Paul Gauguin

Original Prints: Woodcuts


Between Pont-Aven (in the south Brittany, where he first settled in 1886) and the South seas, Paul Gauguin (1848 - 1903) sought to develop a radical synthetist and symbolist vision that would change the face of modern art over the next century.

Yet as the tormented "savage" he soon became an archetype of the malediction of creative genius.

His original woodcuts, which he carved (and often printed) himself, constitute a veritable revolution in the history of printmaking, foreshadowing the fauvist predilection for this means of expression, with no real prior equivalents.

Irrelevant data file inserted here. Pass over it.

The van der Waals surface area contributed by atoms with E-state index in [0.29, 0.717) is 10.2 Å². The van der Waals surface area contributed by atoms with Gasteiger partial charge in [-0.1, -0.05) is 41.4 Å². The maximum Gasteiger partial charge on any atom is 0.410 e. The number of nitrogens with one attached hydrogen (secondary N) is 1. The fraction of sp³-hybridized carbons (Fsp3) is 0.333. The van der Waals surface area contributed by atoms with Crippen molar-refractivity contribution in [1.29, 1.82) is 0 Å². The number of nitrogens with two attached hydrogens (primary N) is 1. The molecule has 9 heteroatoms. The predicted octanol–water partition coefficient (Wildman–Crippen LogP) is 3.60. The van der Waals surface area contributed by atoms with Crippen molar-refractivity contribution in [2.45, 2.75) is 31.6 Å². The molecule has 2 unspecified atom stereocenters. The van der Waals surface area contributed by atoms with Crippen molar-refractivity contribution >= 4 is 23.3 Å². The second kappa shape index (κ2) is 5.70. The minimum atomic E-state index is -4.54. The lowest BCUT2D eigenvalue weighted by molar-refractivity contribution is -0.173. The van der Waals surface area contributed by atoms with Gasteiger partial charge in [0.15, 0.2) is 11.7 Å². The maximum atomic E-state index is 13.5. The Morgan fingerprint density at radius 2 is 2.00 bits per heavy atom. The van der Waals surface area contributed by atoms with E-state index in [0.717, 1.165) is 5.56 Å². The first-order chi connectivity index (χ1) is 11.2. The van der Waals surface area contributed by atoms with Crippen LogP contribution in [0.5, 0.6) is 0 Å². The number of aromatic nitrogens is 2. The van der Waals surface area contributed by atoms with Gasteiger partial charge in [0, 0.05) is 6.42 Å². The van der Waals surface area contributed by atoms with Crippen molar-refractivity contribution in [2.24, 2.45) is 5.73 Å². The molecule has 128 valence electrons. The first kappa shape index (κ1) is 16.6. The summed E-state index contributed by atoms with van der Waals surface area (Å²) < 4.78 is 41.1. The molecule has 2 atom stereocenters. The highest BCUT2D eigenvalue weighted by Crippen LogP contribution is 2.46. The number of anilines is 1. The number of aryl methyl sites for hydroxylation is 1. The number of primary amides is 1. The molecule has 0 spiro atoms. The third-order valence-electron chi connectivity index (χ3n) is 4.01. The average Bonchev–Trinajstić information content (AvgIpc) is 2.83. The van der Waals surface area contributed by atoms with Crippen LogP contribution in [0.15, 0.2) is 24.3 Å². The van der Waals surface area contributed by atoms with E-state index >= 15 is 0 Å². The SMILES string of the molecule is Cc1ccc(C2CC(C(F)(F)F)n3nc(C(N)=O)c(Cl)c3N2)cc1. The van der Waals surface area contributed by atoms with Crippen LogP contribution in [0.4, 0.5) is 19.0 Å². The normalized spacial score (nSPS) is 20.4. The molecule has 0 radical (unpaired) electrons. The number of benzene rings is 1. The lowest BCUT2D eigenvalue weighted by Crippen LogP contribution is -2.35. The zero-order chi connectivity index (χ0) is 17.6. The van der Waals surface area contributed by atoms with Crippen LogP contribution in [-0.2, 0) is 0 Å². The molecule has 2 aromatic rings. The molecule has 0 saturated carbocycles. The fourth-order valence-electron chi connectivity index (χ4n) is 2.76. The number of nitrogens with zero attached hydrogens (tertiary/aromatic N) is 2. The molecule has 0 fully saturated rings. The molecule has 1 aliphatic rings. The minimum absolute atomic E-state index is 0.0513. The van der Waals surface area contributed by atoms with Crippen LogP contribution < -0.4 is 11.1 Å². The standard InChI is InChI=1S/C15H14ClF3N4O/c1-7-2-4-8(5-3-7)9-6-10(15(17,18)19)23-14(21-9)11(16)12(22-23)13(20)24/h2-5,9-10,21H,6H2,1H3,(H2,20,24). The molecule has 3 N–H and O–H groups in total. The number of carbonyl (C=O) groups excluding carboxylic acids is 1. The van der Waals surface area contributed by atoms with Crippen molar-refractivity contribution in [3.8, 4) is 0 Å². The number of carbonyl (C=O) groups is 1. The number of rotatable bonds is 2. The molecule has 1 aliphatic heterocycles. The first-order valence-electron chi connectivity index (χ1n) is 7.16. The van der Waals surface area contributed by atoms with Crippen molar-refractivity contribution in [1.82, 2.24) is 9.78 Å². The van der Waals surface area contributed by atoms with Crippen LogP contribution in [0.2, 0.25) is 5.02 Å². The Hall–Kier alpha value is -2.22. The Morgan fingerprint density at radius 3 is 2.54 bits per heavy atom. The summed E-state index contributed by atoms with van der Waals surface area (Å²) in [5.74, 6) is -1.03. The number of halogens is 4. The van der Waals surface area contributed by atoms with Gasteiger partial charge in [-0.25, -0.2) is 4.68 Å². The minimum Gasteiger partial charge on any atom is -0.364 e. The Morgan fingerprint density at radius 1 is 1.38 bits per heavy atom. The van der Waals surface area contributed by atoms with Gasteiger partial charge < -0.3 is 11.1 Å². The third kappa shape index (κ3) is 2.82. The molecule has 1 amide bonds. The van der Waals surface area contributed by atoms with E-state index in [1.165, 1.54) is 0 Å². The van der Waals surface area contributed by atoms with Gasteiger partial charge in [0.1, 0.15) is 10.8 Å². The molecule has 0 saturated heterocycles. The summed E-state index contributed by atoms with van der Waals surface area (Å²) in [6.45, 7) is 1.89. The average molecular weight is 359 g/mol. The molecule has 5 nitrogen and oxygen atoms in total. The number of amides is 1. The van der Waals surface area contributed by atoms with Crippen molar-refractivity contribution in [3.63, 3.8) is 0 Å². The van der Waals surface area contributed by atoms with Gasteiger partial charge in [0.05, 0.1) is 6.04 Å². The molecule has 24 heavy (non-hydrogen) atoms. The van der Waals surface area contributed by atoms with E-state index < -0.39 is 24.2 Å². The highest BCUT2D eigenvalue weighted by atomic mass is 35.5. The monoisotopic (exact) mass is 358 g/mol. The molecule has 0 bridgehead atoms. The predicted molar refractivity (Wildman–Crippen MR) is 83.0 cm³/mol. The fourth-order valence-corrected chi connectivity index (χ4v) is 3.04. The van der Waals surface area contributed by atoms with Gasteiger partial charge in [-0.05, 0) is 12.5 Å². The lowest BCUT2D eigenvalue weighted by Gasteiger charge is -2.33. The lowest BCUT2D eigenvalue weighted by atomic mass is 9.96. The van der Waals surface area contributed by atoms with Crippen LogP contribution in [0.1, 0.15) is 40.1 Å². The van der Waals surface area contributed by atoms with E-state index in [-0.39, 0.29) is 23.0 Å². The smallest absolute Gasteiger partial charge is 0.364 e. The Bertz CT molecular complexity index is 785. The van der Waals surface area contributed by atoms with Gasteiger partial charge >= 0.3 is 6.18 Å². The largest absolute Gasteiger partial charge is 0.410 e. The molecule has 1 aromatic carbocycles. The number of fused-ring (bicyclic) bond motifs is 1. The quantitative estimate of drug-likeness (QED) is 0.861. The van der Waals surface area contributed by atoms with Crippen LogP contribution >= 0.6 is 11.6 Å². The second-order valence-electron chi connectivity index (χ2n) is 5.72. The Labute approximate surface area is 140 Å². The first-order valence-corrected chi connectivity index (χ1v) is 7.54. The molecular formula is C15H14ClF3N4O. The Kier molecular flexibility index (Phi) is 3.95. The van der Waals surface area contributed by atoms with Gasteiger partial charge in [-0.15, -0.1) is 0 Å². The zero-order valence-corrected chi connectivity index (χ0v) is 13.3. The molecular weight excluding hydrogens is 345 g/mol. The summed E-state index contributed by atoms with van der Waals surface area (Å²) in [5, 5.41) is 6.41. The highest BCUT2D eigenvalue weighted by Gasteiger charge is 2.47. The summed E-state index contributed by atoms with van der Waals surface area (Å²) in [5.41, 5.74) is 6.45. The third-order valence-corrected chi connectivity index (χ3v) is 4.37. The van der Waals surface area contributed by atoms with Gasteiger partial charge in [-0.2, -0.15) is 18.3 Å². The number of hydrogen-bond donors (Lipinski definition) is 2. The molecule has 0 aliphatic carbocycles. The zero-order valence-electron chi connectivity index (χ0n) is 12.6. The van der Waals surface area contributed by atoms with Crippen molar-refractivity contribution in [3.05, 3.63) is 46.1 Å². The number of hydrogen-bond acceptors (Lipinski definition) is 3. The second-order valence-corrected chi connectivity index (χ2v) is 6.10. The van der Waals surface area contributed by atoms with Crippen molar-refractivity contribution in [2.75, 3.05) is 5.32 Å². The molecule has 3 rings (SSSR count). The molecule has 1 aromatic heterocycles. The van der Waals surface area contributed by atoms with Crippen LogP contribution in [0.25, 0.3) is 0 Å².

Paul Gauguin, Le Char à Boeufs, 1898-99 woodcut

Le Char à Boeufs – Souvenir de Bretagne

The Ox Cart Recollection of Brittany

Guérin 70, Mongan, Kornfeld, & Joachim 51

woodcut, 1898-1899 (?), a very fine impression, exceptionally with good margins on three sides, signed in ink by the artist as "PG" lower right, and numbered "2" below


Gauguin, Le Sourire (Titre), woodcut

Le Sourire (Titre)

Guérin 75, Mongan, Kornfeld, & Joachim 58

woodcut, 1899, an exceedingly rare first state impression, not described in the catalogues raisonnés

Gauguin founded his own journal in Tahiti, which he began publishing in 1899, this rare print an undescribed first state of the headpiece.

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